Jefferies is putting a clever new spin on Wall Street M&A. The securities outfit is merging with investment firm Leucadia, which is … wait for it … the owner of a beef processor and Hard Rock Hotel and casino operator, among other things. On that basis it appears to meet the definition of an industrially illogical tie-up. But as loony as it sounds, it allows Leucadia to utilize a valuable tax asset and solve its succession problem.
There are few if any business synergies. Granted, Jefferies will now be part of a bigger entity, which chief executive officer Richard Handler says will provide greater stability in times of stress. But surely only selling off the slaughterhouse or one of Leucadia's other investments to raise emergency cash would achieve that.
It's the side benefits that offer some merits to the deal – and not just the opportunity for Jefferies' bankers and traders to get comped at the casino. First, not having to pay out a dividend will free up $67-million a year – almost a quarter of the bank's current annual income.
Second, adding Jefferies' earnings to its bottom line increases Leucadia's ability to take advantage of a $1.4-billion tax break sitting on its balance sheet from earlier losses. This deferred tax asset can offset levies in the future, increasing overall net income.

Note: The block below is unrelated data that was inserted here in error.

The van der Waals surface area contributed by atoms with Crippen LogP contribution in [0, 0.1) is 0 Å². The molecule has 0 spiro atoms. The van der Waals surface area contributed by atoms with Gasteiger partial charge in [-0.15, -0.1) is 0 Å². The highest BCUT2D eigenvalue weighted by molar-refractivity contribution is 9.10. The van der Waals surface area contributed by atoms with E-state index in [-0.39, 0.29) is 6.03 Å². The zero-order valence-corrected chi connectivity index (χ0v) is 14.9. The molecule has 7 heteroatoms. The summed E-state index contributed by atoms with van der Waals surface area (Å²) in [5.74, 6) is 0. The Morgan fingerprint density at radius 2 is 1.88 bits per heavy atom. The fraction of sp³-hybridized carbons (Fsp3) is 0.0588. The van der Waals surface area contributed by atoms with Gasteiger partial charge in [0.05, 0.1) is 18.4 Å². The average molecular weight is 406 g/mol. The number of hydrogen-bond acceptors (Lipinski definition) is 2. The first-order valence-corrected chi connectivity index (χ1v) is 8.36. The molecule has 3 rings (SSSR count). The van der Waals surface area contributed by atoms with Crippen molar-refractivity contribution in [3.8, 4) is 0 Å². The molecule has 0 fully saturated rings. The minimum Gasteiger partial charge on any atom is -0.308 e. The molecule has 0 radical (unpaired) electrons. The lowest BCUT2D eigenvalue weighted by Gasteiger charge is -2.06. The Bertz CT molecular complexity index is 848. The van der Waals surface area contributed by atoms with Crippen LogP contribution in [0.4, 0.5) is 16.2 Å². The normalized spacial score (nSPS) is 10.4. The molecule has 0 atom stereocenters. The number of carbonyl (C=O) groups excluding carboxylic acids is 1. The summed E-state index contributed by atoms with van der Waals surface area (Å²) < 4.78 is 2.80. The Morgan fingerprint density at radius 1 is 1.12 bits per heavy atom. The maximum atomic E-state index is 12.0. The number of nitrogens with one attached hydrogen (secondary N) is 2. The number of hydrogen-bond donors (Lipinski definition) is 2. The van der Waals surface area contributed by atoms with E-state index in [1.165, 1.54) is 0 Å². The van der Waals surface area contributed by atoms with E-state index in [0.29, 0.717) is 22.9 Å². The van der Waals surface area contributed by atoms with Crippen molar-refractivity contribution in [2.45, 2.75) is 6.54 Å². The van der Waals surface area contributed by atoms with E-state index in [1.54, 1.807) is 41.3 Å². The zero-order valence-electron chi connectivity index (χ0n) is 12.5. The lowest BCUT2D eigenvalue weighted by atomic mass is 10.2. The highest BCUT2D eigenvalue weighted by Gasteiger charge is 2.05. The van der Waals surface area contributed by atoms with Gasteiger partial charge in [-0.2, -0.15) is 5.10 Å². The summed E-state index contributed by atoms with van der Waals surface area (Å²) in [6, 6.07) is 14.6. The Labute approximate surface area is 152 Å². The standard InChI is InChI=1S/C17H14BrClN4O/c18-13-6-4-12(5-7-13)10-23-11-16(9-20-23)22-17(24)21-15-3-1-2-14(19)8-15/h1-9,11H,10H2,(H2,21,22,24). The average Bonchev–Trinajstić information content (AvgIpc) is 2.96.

That's handy for Leucadia's shareholders, and suddenly gussies up Jefferies' performance. Assume the unutilized tax asset reduces the Wall Street firm's tax rate to 20 per cent from 36 per cent. That would boost its return on equity for the first nine months of this year to almost 11 per cent, at or above its cost of capital. And that would tap just $78-million of the DTA.
The merger solves a few corner office issues, too. At $3.8-billion, Mr. Handler gets the ego boost of selling Jefferies for more than book value, if only just. And Leucadia secures a successor to boss Ian Cummings – Mr. Handler will take the reins. That avoids the age-old problem of buying an investment bank: sooner or later, the acquired team usually ends up running the shop. Acknowledging that up front saves a lot of headache. For that alone, it's a canny deal.